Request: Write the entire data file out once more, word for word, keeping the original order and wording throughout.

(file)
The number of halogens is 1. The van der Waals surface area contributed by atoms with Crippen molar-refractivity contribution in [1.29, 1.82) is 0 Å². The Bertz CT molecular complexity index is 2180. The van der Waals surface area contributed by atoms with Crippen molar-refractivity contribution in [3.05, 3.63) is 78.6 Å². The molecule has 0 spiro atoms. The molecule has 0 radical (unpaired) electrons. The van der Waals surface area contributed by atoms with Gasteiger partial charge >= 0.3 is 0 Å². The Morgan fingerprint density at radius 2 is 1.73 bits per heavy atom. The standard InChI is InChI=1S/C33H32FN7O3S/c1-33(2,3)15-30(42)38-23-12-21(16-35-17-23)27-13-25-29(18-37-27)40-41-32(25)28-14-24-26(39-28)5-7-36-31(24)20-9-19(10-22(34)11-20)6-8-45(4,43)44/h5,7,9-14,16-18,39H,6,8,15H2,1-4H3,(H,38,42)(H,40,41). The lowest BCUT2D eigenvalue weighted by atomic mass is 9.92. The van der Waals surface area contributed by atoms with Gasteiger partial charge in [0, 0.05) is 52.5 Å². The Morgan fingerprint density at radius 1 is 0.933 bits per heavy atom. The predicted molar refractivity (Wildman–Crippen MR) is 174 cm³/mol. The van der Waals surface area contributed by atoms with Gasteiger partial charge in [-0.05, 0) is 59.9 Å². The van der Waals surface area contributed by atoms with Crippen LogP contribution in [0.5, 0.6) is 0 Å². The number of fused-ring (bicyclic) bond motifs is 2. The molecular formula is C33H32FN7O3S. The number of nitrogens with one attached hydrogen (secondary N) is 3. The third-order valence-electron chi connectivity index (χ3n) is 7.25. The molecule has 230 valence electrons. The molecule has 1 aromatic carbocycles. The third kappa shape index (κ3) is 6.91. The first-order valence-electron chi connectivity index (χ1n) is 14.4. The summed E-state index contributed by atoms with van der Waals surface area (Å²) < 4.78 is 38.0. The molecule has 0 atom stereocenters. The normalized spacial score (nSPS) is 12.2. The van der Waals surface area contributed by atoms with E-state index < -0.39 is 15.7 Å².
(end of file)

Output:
The number of halogens is 1. The van der Waals surface area contributed by atoms with Crippen molar-refractivity contribution in [1.29, 1.82) is 0 Å². The Bertz CT molecular complexity index is 2180. The van der Waals surface area contributed by atoms with Crippen molar-refractivity contribution in [3.05, 3.63) is 78.6 Å². The molecule has 0 spiro atoms. The molecule has 0 radical (unpaired) electrons. The van der Waals surface area contributed by atoms with Gasteiger partial charge >= 0.3 is 0 Å². The Morgan fingerprint density at radius 2 is 1.73 bits per heavy atom. The standard InChI is InChI=1S/C33H32FN7O3S/c1-33(2,3)15-30(42)38-23-12-21(16-35-17-23)27-13-25-29(18-37-27)40-41-32(25)28-14-24-26(39-28)5-7-36-31(24)20-9-19(10-22(34)11-20)6-8-45(4,43)44/h5,7,9-14,16-18,39H,6,8,15H2,1-4H3,(H,38,42)(H,40,41). The lowest BCUT2D eigenvalue weighted by atomic mass is 9.92. The van der Waals surface area contributed by atoms with Gasteiger partial charge in [0, 0.05) is 52.5 Å². The Morgan fingerprint density at radius 1 is 0.933 bits per heavy atom. The predicted molar refractivity (Wildman–Crippen MR) is 174 cm³/mol. The van der Waals surface area contributed by atoms with Gasteiger partial charge in [-0.05, 0) is 59.9 Å². The van der Waals surface area contributed by atoms with Crippen LogP contribution in [0.5, 0.6) is 0 Å². The number of fused-ring (bicyclic) bond motifs is 2. The molecular formula is C33H32FN7O3S. The number of nitrogens with one attached hydrogen (secondary N) is 3. The third-order valence-electron chi connectivity index (χ3n) is 7.25. The molecule has 230 valence electrons. The molecule has 1 aromatic carbocycles. The third kappa shape index (κ3) is 6.91. The first-order valence-electron chi connectivity index (χ1n) is 14.4. The summed E-state index contributed by atoms with van der Waals surface area (Å²) < 4.78 is 38.0. The molecule has 0 atom stereocenters. The normalized spacial score (nSPS) is 12.2. The van der Waals surface area contributed by atoms with E-state index < -0.39 is 15.7 Å².